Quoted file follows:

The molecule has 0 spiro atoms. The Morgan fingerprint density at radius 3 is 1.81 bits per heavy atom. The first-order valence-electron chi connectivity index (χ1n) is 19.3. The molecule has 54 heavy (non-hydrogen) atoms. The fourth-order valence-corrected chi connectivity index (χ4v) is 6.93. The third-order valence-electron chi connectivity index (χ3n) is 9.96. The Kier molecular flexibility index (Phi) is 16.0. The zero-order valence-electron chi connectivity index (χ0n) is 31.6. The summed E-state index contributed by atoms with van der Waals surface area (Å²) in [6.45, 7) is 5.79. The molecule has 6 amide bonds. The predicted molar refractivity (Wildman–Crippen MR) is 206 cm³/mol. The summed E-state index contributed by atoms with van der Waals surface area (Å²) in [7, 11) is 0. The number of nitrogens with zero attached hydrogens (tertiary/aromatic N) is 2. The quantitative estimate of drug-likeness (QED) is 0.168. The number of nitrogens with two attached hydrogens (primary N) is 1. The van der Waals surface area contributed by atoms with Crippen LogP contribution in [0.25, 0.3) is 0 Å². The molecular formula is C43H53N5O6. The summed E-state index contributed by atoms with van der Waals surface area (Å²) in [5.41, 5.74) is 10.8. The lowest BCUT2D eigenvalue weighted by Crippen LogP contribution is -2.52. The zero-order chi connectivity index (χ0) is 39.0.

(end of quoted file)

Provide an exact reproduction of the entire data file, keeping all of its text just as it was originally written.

The molecule has 0 spiro atoms. The Morgan fingerprint density at radius 3 is 1.81 bits per heavy atom. The first-order valence-electron chi connectivity index (χ1n) is 19.3. The molecule has 54 heavy (non-hydrogen) atoms. The fourth-order valence-corrected chi connectivity index (χ4v) is 6.93. The third-order valence-electron chi connectivity index (χ3n) is 9.96. The Kier molecular flexibility index (Phi) is 16.0. The zero-order valence-electron chi connectivity index (χ0n) is 31.6. The summed E-state index contributed by atoms with van der Waals surface area (Å²) in [6.45, 7) is 5.79. The molecule has 6 amide bonds. The predicted molar refractivity (Wildman–Crippen MR) is 206 cm³/mol. The summed E-state index contributed by atoms with van der Waals surface area (Å²) in [7, 11) is 0. The number of nitrogens with zero attached hydrogens (tertiary/aromatic N) is 2. The quantitative estimate of drug-likeness (QED) is 0.168. The number of nitrogens with two attached hydrogens (primary N) is 1. The van der Waals surface area contributed by atoms with Crippen LogP contribution in [0.25, 0.3) is 0 Å². The molecular formula is C43H53N5O6. The summed E-state index contributed by atoms with van der Waals surface area (Å²) in [5.41, 5.74) is 10.8. The lowest BCUT2D eigenvalue weighted by Crippen LogP contribution is -2.52. The zero-order chi connectivity index (χ0) is 39.0.